Reading Mash-Up #191

September is now well under way, and while it’s not quite autumn yet, there is definitely a change in the air with chillier mornings and leaves starting to turn colors.  We’ve still had some warm days, and I for one am looking forward to some much needed rain soon (the forest fires this year were getting a little too close to home).

My annual 31 Books of Halloween is well under way as well, be sure to check for the H x/31 to see how I’m doing!

What I’ve Been Reading

Body Art by Kristopher Triana — 4 out of 5 stars

(H 1/31)  Splatterpunk horror featuring a depraved undertaker, an aging porn star and a renowned porn filmmaker, a couple of eighteen year olds looking for a good time, and a mysterious red dust.  Add to this mix a liberal dose of extremely graphic body horror and the making of the ultimate snuff film and you have Body Art.  Now, I’m not a newbie to extreme horror, but I have to admit this one had me grossed out on more than one occasion.  Why the four stars if so disgusting?  Because Kristopher Triana has a way of telling a story that keeps me reading to find out what happens next, even when I feel like I need to bleach my brain after intense scenes.  Not for everyone, and probably not the first choice if you’re new to splatterpunk/extreme horror, but I have to say it was wildly entertaining.

Haunted Washington by Adam Woog — 2 out of 5 stars

(H 2/31)  Having been born and raised in Bellingham, Washington, and having lived in and traveled to many parts of this state, I was excited to find this “field guide” exploring various haunted sites around the state.  What a disappointment.  It served as more of a history lesson (and a poorly researched one at that), and the ghost “stories” were simply rehashing local urban legends and zero first hand accounts (any interviews were with people who scoffed at hauntings).  Which leads me to ask: why the hell would you write about “haunted” areas when you don’t even talk about the hauntings?  I would have given this one star but there were a couple of interesting things that caught my attention.

—Novellas, Short Stories, and Anthologies—

Cleveland Noir — 4 out of 5 stars

I’ve said it before, I love the Akashic Noir series and have read a few dozen of their titles.  This latest installment, with stories based in Cleveland, Ohio, may just make it’s way into my top five favorites in the series.  These are atmospheric, often dark, and I found them to be pretty addictive reading (I read this collection over the course of one day, I kept wanting to see what the next author would bring to the table).  If you haven’t tried any of the other books in this series, Cleveland Noir would be a great starting point.

Cold, Black, and Infinite by Todd Keisling — 4 out of 5 stars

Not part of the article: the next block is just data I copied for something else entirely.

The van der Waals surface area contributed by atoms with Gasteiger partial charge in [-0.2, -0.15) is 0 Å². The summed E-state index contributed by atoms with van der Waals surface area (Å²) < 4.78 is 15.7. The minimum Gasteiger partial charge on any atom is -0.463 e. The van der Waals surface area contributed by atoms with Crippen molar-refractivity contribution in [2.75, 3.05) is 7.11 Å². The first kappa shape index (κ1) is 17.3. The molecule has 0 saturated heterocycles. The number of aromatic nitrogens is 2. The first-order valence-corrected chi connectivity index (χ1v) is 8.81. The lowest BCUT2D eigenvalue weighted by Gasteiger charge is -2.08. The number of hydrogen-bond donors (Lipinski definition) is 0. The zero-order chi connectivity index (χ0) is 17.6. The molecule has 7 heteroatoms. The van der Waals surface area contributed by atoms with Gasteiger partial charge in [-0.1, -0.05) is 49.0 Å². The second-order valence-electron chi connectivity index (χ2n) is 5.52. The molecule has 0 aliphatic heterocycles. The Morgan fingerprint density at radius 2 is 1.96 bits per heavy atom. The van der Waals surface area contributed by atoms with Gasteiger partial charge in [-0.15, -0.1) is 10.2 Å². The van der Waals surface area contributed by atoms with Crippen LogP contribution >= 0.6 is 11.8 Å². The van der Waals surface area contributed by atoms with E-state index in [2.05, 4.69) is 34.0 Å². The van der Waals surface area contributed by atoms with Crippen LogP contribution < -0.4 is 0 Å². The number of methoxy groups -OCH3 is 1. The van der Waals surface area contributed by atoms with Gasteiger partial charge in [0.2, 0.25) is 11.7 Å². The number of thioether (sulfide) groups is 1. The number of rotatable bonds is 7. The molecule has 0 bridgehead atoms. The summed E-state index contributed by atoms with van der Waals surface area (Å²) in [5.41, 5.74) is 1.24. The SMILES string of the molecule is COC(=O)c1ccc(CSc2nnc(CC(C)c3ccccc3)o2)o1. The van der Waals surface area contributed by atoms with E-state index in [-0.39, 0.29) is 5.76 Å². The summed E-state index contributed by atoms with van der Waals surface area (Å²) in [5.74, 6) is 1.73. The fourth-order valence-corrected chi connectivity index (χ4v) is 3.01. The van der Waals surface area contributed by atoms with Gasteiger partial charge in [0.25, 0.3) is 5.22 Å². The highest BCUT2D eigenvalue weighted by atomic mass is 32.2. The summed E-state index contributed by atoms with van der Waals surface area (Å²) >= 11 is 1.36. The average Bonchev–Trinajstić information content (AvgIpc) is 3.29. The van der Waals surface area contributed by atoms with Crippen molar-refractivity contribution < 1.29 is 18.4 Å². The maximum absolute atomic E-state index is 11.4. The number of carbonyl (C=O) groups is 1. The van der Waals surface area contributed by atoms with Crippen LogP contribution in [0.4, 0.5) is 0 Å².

(H 3/31)  If you haven’t read anything by Todd Keisling, this collection is a great place to start.  And if you’re already a fan, be sure to add this to your reading list!  This is one of those collections where every story shines in its own way.  I was invested in the characters, instantly drawn into the stories and settings.  There were some pretty dark topics so be sure to check out the content warnings at the back of the book.  A very strong and varied collection, highly recommend.

Dread by Jeff Wade — 3.5 out of 5 stars

(H 4/31)  There is a definite build-up of dread in this short story, but there was something about the dream sequences that threw the story off for me.  I get that there was a correlation between them and the “reality,” it just seemed a bit off (and really no other way to describe it without spoilers).  Not a bad read though, a decent way to start off spooky season reading.

Nineteen Claws and a Blackbird by Agustina Bazterrica — 3 out of 5 stars

(H 5/31)  Bazterrica’s novel, Tender is the Flesh, was one of my five-star reads a couple years ago, so I was excited to get this latest short story collection in a recent NightWorms package.  I didn’t know what to expect from it, but I didn’t expect the total roller coaster ride that it turned out to be…and not a fun roller coaster ride at that.  Some of the stories were very good, but I thought the rest were underwhelming at best.

Stay safe, and Happy Reading!

September — Sci-fi and Scary/The 31 Books of Halloween

It’s here!  It’s finally here!  My favorite personal challenge of the year, The 31 Books of Halloween, officially starts today, and do I have some great-sounding stories lined up for the next couple of months.

I’m also celebrating the sci-fi genre with this month’s selection…

500 years in the future, humans no longer exist having been replaced by the  genetically engineered Ertas.  The Erta race must decide whether to bring back humans so they create one child to see if humankind can be reintroduced to the world.  I’ve been waiting for the right time to read this, and now seems as good a time as any.

As for my scary/Halloween reads, I have a multitude of authors to choose from, including Jack Ketchum, Grady Hendrix, Kristopher Triana, Clive Barker…well, you get the idea.  The hardest part will be deciding what to read first!

What are your reading goals for this month?  Drop me a line and let’s talk books!

Stay safe and Happy Reading!

Reading Mash-Up #190

The month of August completely got away from me!  I originally started this post on August 10, but life happened as it usually does and, well, here we are.  As of today, the 30th, I’ve completed thirteen books this month, by far one of my most productive reading months this year.  Not all of them were noteworthy, but here are some of the highlights…